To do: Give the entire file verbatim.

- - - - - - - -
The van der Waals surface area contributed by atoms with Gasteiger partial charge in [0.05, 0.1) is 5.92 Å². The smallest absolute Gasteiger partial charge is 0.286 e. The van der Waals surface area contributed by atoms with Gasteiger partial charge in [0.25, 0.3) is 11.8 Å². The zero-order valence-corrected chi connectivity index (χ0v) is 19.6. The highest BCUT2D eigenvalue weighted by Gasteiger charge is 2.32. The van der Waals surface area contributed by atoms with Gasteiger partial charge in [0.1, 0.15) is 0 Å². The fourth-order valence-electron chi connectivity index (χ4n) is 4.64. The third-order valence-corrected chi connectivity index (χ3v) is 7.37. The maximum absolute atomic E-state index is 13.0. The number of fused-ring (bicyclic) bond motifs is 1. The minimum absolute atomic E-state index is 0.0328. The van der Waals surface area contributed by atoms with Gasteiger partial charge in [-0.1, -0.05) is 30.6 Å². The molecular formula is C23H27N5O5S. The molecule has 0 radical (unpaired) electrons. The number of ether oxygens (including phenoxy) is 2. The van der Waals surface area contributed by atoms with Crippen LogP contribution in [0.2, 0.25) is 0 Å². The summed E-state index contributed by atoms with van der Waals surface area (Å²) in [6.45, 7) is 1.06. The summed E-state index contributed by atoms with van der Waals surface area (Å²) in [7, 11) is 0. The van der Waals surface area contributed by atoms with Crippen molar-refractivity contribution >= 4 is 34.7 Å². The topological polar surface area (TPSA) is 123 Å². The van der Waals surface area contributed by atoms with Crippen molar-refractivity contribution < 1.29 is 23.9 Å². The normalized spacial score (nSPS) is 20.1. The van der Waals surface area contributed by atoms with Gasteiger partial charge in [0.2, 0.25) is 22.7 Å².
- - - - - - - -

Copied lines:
The van der Waals surface area contributed by atoms with Gasteiger partial charge in [0.05, 0.1) is 5.92 Å². The smallest absolute Gasteiger partial charge is 0.286 e. The van der Waals surface area contributed by atoms with Gasteiger partial charge in [0.25, 0.3) is 11.8 Å². The zero-order valence-corrected chi connectivity index (χ0v) is 19.6. The highest BCUT2D eigenvalue weighted by Gasteiger charge is 2.32. The van der Waals surface area contributed by atoms with Gasteiger partial charge in [0.1, 0.15) is 0 Å². The fourth-order valence-electron chi connectivity index (χ4n) is 4.64. The third-order valence-corrected chi connectivity index (χ3v) is 7.37. The maximum absolute atomic E-state index is 13.0. The number of fused-ring (bicyclic) bond motifs is 1. The minimum absolute atomic E-state index is 0.0328. The van der Waals surface area contributed by atoms with Gasteiger partial charge in [-0.1, -0.05) is 30.6 Å². The molecular formula is C23H27N5O5S. The molecule has 0 radical (unpaired) electrons. The number of ether oxygens (including phenoxy) is 2. The van der Waals surface area contributed by atoms with Crippen LogP contribution in [0.2, 0.25) is 0 Å². The summed E-state index contributed by atoms with van der Waals surface area (Å²) in [6.45, 7) is 1.06. The summed E-state index contributed by atoms with van der Waals surface area (Å²) in [7, 11) is 0. The van der Waals surface area contributed by atoms with Crippen molar-refractivity contribution >= 4 is 34.7 Å². The topological polar surface area (TPSA) is 123 Å². The van der Waals surface area contributed by atoms with Crippen molar-refractivity contribution < 1.29 is 23.9 Å². The normalized spacial score (nSPS) is 20.1. The van der Waals surface area contributed by atoms with Gasteiger partial charge in [0.2, 0.25) is 22.7 Å².